Intellectual Property in Comic Books

Comic Books by Sam Howzit from Flickr (Creative Commons License)

Comic Books by Sam Howzit from Flickr (Creative Commons License)

I had the pleasure of presenting on Comic Book Creator Rights with the award-winner comic author Mike Baron at Phoenix Comicon last weekend. We talked about how important it is for writers and artists to understand what rights they have in their work and the various ways they can protect it.

Copyright
An artist or writer has copyright rights in their work the moment they put fingers to keyboard or pen to paper. As the owner of their work, they can control where their work is copied, distributed, displayed, performed, and what derivative works can be made.

Unlike books where a complete story is often contained in a single volume, a comic book story may be broken up into several 22-page issues. One thing Mike and I suggested to our audience was registering the copyright in the “story bible” as well as each issue that the artist creates. A story bible is a master document that lays out the setting and norms of that universe and the backstory and characteristics of each major character.

The copyright laws regarding infringement for published and unpublished works are different, and under the current laws (that are in need of overhaul), a work that is released only online is “unpublished.” To maximize your options for recourse (i.e., financial damages), I advise artists to register their work with the U.S. Copyright Office before they release it if it is unpublished. Mike also suggested doing a short run of each issue so the work will qualify as “published” and the rules about when you have to register to be eligible for what’s called statutory damages are more favorable.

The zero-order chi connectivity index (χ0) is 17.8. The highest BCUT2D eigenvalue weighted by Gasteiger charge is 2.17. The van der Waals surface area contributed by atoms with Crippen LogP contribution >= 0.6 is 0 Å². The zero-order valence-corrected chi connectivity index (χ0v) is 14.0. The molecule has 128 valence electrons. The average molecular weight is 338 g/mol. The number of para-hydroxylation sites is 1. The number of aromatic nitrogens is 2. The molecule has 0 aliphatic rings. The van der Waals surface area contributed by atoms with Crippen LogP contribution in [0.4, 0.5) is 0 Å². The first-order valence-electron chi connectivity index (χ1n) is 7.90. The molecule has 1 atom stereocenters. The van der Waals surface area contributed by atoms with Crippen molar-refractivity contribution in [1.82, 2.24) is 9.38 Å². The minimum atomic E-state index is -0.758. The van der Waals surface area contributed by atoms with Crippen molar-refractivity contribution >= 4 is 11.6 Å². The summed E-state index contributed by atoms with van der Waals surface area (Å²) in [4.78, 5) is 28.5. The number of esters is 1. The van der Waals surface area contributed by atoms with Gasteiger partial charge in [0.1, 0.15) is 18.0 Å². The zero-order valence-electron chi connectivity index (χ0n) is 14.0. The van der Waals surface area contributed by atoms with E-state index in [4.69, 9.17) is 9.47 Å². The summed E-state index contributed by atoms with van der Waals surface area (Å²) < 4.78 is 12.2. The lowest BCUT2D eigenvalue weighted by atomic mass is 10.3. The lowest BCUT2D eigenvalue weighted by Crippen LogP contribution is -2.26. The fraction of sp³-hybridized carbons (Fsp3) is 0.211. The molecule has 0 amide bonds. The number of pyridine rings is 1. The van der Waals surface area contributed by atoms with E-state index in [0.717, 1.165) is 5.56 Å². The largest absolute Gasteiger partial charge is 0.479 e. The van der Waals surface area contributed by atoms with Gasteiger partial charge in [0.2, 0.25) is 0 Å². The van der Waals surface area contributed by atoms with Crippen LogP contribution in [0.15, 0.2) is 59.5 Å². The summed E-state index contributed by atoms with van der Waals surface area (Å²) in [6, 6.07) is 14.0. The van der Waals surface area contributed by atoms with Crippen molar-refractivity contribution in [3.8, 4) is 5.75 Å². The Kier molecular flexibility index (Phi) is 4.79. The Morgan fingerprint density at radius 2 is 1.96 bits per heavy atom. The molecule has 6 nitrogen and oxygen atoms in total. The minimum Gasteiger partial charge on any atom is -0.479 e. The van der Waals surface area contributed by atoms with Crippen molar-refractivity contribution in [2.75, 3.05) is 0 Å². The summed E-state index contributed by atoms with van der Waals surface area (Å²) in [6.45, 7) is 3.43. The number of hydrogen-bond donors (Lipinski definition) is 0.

Trademark
A comic book artist could have several trademarks related to their series – the name of the series, logos, slogans, and the name and possibly depiction of the characters. Any or all of these could be trademarks used to market the artist’s work.

For each of these potential trademarks, it’s a good idea to run a search on the U.S. Patent and Trademark Office’s (USPTO) trademark database to make sure that another artist doesn’t already have the exclusive right to use that trademark in relation to comic books or similar products. If they do, they can force the other person to rebrand.

If the desired trademarks are available, putting a superscript “TM” next to them will put everyone on notice that the artist is using them as trademarks, not just elements in their series.  Registering them with the USPTO will increase their value and give the artist the exclusive right to use those trademarks. No one else in the industry could have the same trademark in the U.S. Registration also increases their value and may make the artist’s work more desirable if their goal is to be acquired.

Identifying and creating a strategy to protect your intellectual property is complicated, so if you want to talk more about this subject, feel free to  connect with me on TwitterFacebookYouTubeLinkedIn, or you can email me. You can also subscribe to the Carter Law Firm newsletter.
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